A Second Opinion
I greatly enjoyed the clarity and honesty of “Under The Lens: An American Zen Community in Crisis” [Fall 2003], until the very last sentence, when I absolutely cringed. In the interest of awareness of alcoholism in the Buddhist community and elsewhere, I would like to point out that Anne Cushman’s conclusion that Maezumi Roshi’s death by drowning drunk in his bathtub does not prove “he was human to the end.” It proves that his recovery process, initiated twenty years before, when his students sent him to the Betty Ford Clinic, was tragically unsuccessful.
One cannot meditate one’s way to recovery, but rather one must in a very focused way disrupt the mental and emotional patterns of addictive logic that perpetuate the addiction even when damage to self and others is evident. Meditation becomes important later, when the spiritual aspects of recovery have a chance of taking hold in a sober mind.
—Dr. Richard Schaub, New York City
What Does It All Mean?
A few months ago I submitted the following question to “On The Cushion”: “Is it possible to have a meaningful meditation practice in the absence of a living teacher?”
In the Fall 2003 issue, Steve Hagen addresses my question, but he does not answer it. Instead, he expounds at some length on the absurdity of seeing meditation as a search for meaning. I agree that meditation is an end in itself. Fair enough, but does it therefore follow that meditating is a meaningless activity? I don’t think so.
If meditation has no meaning or purpose, why publish Tricycle, whose goal seems to be to get us all on that cushion? Why bother to sponsor Change Your Mind Day [a day of free meditation instruction offered to the general public in parks across the country and abroad]?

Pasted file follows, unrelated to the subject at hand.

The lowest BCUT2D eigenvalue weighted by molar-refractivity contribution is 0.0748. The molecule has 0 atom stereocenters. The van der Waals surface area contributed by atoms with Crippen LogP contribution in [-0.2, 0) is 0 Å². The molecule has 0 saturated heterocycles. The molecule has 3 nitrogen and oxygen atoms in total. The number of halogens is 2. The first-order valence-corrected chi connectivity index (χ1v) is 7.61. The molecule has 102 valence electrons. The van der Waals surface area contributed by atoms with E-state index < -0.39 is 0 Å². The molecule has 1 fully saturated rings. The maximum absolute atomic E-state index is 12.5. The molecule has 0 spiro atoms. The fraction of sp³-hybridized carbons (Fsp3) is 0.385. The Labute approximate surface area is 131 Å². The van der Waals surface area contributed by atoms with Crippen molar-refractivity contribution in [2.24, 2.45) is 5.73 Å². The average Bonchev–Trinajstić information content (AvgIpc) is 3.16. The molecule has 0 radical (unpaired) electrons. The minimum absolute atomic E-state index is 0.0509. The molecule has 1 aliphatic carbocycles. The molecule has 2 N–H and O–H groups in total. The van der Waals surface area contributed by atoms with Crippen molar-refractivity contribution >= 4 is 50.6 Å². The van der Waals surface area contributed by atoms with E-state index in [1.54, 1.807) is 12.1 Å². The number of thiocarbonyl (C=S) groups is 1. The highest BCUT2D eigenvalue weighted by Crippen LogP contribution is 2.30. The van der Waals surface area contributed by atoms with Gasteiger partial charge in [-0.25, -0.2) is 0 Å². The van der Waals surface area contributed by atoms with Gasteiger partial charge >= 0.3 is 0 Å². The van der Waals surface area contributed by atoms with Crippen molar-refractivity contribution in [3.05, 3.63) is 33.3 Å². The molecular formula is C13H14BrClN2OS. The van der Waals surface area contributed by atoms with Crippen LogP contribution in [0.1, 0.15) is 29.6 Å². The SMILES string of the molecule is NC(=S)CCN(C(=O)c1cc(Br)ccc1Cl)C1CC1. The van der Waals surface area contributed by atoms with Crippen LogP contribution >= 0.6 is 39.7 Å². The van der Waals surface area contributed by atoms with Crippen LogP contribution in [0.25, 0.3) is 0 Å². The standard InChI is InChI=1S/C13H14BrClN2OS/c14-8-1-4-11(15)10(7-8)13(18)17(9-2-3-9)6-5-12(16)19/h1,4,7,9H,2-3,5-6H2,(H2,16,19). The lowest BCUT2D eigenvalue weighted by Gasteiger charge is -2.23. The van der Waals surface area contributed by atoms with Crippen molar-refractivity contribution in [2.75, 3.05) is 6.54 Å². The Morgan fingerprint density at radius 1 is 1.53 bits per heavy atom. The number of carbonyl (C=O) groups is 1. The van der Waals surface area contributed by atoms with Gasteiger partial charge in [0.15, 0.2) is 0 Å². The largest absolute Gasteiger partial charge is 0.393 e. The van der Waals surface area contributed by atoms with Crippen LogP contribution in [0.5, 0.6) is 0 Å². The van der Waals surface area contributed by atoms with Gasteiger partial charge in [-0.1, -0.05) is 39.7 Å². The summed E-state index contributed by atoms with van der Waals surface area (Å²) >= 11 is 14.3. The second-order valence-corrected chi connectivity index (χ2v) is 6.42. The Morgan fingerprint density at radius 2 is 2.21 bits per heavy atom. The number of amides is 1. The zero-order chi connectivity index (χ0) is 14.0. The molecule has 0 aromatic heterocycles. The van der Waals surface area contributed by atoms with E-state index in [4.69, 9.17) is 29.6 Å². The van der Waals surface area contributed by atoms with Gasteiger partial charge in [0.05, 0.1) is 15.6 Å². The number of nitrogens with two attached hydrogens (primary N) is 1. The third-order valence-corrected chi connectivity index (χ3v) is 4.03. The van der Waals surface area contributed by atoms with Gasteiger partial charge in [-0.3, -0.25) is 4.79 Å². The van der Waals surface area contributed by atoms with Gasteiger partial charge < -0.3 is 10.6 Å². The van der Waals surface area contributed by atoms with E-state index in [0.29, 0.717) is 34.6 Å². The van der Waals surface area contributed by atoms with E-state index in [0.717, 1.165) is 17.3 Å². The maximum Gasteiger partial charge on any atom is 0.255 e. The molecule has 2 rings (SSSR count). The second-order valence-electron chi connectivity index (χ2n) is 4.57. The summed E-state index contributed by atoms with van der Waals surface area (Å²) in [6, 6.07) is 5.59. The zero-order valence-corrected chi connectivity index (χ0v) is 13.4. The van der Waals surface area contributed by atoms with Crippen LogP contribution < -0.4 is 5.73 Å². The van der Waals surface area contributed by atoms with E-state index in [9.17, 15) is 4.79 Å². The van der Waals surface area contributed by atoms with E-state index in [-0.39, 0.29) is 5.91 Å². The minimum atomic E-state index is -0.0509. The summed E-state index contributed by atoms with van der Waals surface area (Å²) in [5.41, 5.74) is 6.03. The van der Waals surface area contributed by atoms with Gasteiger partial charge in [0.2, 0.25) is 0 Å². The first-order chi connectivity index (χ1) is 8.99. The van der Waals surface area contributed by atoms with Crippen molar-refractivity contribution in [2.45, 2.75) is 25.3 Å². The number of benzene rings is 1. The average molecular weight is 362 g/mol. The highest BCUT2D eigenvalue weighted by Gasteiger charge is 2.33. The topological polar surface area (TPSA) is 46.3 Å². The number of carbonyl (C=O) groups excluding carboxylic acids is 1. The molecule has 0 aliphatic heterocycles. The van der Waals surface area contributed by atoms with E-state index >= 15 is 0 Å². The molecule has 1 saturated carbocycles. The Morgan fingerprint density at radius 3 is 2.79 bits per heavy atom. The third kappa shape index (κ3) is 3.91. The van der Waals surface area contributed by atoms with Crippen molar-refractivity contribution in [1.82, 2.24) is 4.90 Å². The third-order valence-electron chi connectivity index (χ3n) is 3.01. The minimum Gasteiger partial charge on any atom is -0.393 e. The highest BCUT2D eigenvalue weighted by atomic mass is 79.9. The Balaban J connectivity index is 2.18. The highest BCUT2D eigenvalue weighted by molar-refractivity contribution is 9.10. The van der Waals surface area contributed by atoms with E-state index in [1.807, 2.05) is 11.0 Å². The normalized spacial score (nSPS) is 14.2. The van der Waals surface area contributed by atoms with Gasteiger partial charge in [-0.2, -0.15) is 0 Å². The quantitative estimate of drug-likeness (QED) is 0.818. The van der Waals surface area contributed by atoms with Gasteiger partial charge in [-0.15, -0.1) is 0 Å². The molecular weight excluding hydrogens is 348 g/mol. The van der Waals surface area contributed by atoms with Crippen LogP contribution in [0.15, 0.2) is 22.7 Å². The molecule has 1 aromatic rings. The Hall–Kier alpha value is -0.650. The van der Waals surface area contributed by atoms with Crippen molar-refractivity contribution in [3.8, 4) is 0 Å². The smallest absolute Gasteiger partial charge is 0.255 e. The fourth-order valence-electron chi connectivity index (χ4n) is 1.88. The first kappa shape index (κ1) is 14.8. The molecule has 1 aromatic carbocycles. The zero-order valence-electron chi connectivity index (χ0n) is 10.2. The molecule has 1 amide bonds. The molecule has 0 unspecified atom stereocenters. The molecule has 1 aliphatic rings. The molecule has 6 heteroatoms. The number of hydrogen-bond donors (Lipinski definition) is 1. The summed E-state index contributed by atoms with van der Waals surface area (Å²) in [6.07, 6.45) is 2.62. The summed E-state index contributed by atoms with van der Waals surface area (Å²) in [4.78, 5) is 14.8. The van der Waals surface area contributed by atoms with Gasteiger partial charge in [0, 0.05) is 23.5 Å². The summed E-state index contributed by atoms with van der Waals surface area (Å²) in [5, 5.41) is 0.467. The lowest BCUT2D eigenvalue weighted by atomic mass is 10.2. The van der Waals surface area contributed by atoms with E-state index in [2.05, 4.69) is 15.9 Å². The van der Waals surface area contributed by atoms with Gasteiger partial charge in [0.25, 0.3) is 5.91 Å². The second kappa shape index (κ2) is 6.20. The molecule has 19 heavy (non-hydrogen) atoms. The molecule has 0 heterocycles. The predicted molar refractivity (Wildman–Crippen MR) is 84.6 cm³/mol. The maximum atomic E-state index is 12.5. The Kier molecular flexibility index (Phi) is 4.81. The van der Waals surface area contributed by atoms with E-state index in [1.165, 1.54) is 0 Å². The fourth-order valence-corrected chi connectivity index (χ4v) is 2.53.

As a beginner, I was not looking for meaning but for guidance. What I got was a clever Zen slap in the face, which I found less than helpful.
—Helen Weaver, Woodstock, New York
I have some questions about Steve Hagen’s answer to the meditation question in your Fall 2003 issue. What’s wrong with having a purpose for meditating? If meditation is defined as being in the present moment without purpose, I can think of a lot of things I’ve done in my life that had me totally involved in the present moment without thought of the consequences, and for the most part they would have been better left undone. Is that sort of activity really better than the type of meditation where people are trying to cut down on their greed, anger, and delusion? And when Hagen says that his tradition denies that there’s any enlightenment to attain, how am I supposed to interpret that in light of other meditation traditions that give specific instructions on how to get to enlightenment? Do he and his teachers know something those other traditions don’t know, or have they simply not gotten there?
I realize that the desire for enlightenment can be an obstacle to practice, but is making a big deal of denying it the only way to handle it? I also realize that it’s pretty cool to say that you’ve devoted your life to something totally meaningless and that you wash dishes in a way that’s too profound for words, but if the cool pose comes at the price of an enlightenment where there are no dishes to wash, what’s so cool about it?
—Giles Penny, Williamsburg, Virginia
A Second Opinion